Annual Investment Allowance
• The government will increase the Annual Investment Allowance five-fold from £200,000 to £1 million to help businesses to invest and grow.
• Also, from October 2018, businesses will be able to deduct 2% of the cost of any new non-residential structures and buildings off their profits before they pay tax.

The 2019 Loan Charge for disguised remuneration Reply

HMRC are getting tough on those who seek ways to avoid tax and the schemes are often treated as Tax Fraud.

The Finance (No. 2) Act 2017 contains some of the most significant changes to tax legislation in recent memory (the 2019 Loan Charge).

The legislation which is retrospective targets Employee Benefit Trusts, Employer Financed Retirement Benefit Schemes, Contractor Loans and many others where an employee was rewarded with a loan from the employer or a trust, but in realty the employee was never going to repay the loan and just wanted tax free money.

The 5th April 2019 Loan charge will require Income Tax and National Insurance to be paid on the balance outstanding, as most of the loans will be high value that probably means 40%/45% income tax and Employee NI at 2% and Employers NI at 13.8%, so that could be 45% + 2% +13.8% = 60.8% tax on the loan, plus possible interest and penalties

How re-describing loans is claimed to work

Scheme users are being told they can sign documents saying that the sums they’ve received from their disguised remuneration scheme under loan agreements are not loans at all. Instead, these sums of money are merely held by them in a ‘fiduciary capacity’ – for example, an individual acts in a fiduciary capacity if they hold money, or assets, for the benefit of someone else, not themselves.
It’s wrong to claim that the loan charge won’t apply because the sums received aren’t loans.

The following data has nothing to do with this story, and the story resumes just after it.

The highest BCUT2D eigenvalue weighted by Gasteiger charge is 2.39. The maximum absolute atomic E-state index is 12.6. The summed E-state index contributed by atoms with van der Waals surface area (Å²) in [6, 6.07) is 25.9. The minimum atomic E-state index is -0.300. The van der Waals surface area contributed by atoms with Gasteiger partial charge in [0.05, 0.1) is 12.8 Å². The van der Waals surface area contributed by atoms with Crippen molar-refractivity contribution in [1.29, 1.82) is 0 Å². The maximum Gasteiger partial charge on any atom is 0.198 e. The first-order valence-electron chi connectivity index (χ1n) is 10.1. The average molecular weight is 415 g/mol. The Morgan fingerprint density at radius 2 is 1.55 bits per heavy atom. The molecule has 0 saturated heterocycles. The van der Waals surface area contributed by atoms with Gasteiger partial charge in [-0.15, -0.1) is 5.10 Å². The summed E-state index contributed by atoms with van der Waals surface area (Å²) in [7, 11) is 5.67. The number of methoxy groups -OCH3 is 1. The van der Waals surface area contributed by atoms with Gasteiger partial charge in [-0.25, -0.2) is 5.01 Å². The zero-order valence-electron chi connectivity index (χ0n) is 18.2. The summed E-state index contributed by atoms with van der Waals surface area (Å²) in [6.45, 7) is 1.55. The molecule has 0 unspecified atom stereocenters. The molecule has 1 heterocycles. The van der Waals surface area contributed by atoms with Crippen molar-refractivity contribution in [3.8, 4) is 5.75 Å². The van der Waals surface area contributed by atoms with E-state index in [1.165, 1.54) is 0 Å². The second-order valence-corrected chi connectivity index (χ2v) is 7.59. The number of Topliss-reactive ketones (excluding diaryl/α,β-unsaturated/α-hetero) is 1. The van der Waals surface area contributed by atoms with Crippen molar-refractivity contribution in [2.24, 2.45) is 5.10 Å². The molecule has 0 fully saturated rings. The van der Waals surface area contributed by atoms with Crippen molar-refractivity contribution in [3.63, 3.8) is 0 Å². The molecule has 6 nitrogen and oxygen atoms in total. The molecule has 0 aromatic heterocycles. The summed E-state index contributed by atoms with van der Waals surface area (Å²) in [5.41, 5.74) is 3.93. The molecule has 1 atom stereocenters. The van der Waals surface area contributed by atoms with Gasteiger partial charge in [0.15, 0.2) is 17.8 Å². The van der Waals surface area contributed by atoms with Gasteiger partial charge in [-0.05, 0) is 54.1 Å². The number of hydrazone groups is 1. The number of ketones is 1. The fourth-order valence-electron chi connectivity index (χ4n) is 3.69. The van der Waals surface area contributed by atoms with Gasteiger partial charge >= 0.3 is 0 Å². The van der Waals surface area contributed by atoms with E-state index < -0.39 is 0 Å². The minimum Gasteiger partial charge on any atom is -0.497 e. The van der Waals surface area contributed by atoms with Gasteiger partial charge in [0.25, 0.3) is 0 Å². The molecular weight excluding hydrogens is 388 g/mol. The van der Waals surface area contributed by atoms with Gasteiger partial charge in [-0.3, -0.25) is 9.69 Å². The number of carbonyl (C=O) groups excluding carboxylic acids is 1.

Why you shouldn’t use this scheme

Renaming something now doesn’t change what happened in the past. Attempting to describe a loan as something else doesn’t mean it’s not a loan.
The loan charge will apply to more than just loans, including any form of credit or other right to a payment regardless of what it’s called. If you adopt this approach and choose not to reflect the loan charge on your tax return you may face a significant penalty in addition to the tax charge.
Deliberately misleading, or concealing information from HM Revenue and Customs (HMRC) may result in criminal prosecution.

https://www.gov.uk/guidance/disguised-remuneration-re-describing-loans-spotlight-39

The Options

  1. Repay in full before the 5th April 2019 – but be aware that if the company distributes money to you it may be taxable
  2. Settle with HMRC

Doing nothing is not an option, its likely you lead to bigger penalties and possible legal action.

The Advice from HMRC

Any arrangements to avoid the loan charge, which seek to deceive HMRC as to what is really happening, may be fraudulent.

A number of previous cases promoted as being compliant and legal have resulted in criminal convictions for the key people involved and extensive investigation of several hundred users. HMRC will investigate all of these arrangements and is likely to take similar action if it finds any that are seeking to deceive. At the very least, anyone who takes part in an offensive arrangement is likely to face penalty sums, chargeable along with any tax and interest that will be due.

Tax avoidance doesn’t pay. Most arrangements simply don’t work and people can end up paying more than they were trying to avoid. Users may have a long-term requirement to deal with the cost, commercial and tax fallout from these transactions with no support from the promoter of the original arrangement. If users are worried about their financial position, it is better to contact HMRC rather than risk more investigation and what is likely to be a larger bill.

steve@bicknells.net

Now HMRC are stopping Post Office tax payments! Reply

On the 15th December 2017 you will no longer be able to pay tax at any Post Office Branch, fantastic timing! just in time for the January self assessment payment rush

The contract with Santander which allowed this method of payment expires on that date and Santander and HMRC have not reached agreement on a new contract.

To make things worse from the 13th January 2018 you won’t be able to pay by Credit Card either!

So your options will be

  • Debit card
  • Online Banking
  • Cheque in the Post
  • Direct Debit

These changes are likely to come as shock to many taxpayers and any reduction in ways to pay can only be bad news for taxpayers!

steve@bicknells.net